April 26, 2017
When buying and financing a home with someone else, everyone
on the loan application will be evaluated. For instance, say a couple decides
to buy a house and apply for a loan. Each person is approved individually and
both must be approved before the loan can go through. Let’s say one person
makes $5,000 per month and the other $6,000. The lender will add those two
together when calculating qualifying income. Yet both must adhere to other
employment requirements. Both must be employed for at least two years, for
example. If one person has two years but the other only six months, the person
with only six months on the job won’t be able to use that income to help
Okay, but what if they both have been on the job for two
years or more and the income on the application can be used, what happens if
one person’s credit score is too low? What happens if a spouse or partner has
bad credit, can the other person get a mortgage? Yes, but perhaps not in the
way some people think. Credit scores are three digit numbers ranging from 300
to 850 and different loan programs can have different credit score minimums.
For example, a lender might have a loan for an investment property and the
minimum credit score with a 20% down payment is 660. One borrower has a score
of 750 while the other a score of 580. Some think that lenders average the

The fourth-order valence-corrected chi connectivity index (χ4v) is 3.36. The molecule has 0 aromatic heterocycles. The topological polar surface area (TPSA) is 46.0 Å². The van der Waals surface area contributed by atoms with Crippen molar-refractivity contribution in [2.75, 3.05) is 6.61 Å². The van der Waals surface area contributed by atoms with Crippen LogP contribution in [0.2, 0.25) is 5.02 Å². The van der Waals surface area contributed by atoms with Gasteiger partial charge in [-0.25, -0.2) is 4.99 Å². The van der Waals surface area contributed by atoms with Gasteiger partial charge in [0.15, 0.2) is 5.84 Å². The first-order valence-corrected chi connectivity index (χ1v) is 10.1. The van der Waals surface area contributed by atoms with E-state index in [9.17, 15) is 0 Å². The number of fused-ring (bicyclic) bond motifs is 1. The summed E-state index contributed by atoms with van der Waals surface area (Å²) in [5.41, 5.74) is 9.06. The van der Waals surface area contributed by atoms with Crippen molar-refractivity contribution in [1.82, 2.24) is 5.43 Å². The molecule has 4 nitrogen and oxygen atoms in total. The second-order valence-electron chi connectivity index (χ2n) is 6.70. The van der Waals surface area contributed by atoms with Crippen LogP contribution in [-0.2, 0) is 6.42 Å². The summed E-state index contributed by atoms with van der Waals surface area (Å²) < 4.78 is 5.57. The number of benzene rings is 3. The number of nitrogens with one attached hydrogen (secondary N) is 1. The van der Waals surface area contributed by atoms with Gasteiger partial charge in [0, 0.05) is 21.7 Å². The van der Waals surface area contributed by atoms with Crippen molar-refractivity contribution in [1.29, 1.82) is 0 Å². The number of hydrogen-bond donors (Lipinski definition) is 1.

credit scores together but that’s not the case. Lenders do typically use the
lower of the two representative scores. In this example, the qualifying score
would be 580, below the 660 minimum. The loan cannot be approved.
However, if one borrower has enough income to qualify
individually without the need for additional income from the borrower with the
580 score, they can keep the person with the lower scores off the loan
application as long as the remaining borrower can qualify on the monthly credit
obligations of the person with the low score. If someone can handle all monthly
debts of both borrowers and still qualify for the new mortgage, the loan can
still be approved, regardless of the lower score.
For more information or questions about mortgage loans, please call (855) 757-8748.
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